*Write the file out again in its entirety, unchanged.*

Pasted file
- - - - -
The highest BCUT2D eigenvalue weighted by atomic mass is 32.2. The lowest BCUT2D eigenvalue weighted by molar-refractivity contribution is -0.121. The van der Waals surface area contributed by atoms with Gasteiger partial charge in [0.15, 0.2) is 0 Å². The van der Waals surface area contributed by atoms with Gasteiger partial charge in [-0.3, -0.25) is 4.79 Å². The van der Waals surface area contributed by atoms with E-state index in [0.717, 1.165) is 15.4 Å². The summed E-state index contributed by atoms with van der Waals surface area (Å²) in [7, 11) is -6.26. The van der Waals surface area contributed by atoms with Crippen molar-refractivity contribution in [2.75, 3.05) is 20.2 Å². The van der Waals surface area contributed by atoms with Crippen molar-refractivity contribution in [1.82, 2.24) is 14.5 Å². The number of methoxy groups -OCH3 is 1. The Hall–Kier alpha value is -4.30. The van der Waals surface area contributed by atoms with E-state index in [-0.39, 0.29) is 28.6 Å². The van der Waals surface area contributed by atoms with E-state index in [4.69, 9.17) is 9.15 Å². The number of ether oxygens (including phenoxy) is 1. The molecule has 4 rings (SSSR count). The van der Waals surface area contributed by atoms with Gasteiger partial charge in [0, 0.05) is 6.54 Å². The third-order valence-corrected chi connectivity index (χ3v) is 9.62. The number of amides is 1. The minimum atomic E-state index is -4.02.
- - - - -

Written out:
The highest BCUT2D eigenvalue weighted by atomic mass is 32.2. The lowest BCUT2D eigenvalue weighted by molar-refractivity contribution is -0.121. The van der Waals surface area contributed by atoms with Gasteiger partial charge in [0.15, 0.2) is 0 Å². The van der Waals surface area contributed by atoms with Gasteiger partial charge in [-0.3, -0.25) is 4.79 Å². The van der Waals surface area contributed by atoms with E-state index in [0.717, 1.165) is 15.4 Å². The summed E-state index contributed by atoms with van der Waals surface area (Å²) in [7, 11) is -6.26. The van der Waals surface area contributed by atoms with Crippen molar-refractivity contribution in [2.75, 3.05) is 20.2 Å². The van der Waals surface area contributed by atoms with Crippen molar-refractivity contribution in [1.82, 2.24) is 14.5 Å². The number of methoxy groups -OCH3 is 1. The Hall–Kier alpha value is -4.30. The van der Waals surface area contributed by atoms with E-state index in [-0.39, 0.29) is 28.6 Å². The van der Waals surface area contributed by atoms with E-state index in [4.69, 9.17) is 9.15 Å². The number of ether oxygens (including phenoxy) is 1. The molecule has 4 rings (SSSR count). The van der Waals surface area contributed by atoms with Gasteiger partial charge in [0, 0.05) is 6.54 Å². The third-order valence-corrected chi connectivity index (χ3v) is 9.62. The number of amides is 1. The minimum atomic E-state index is -4.02.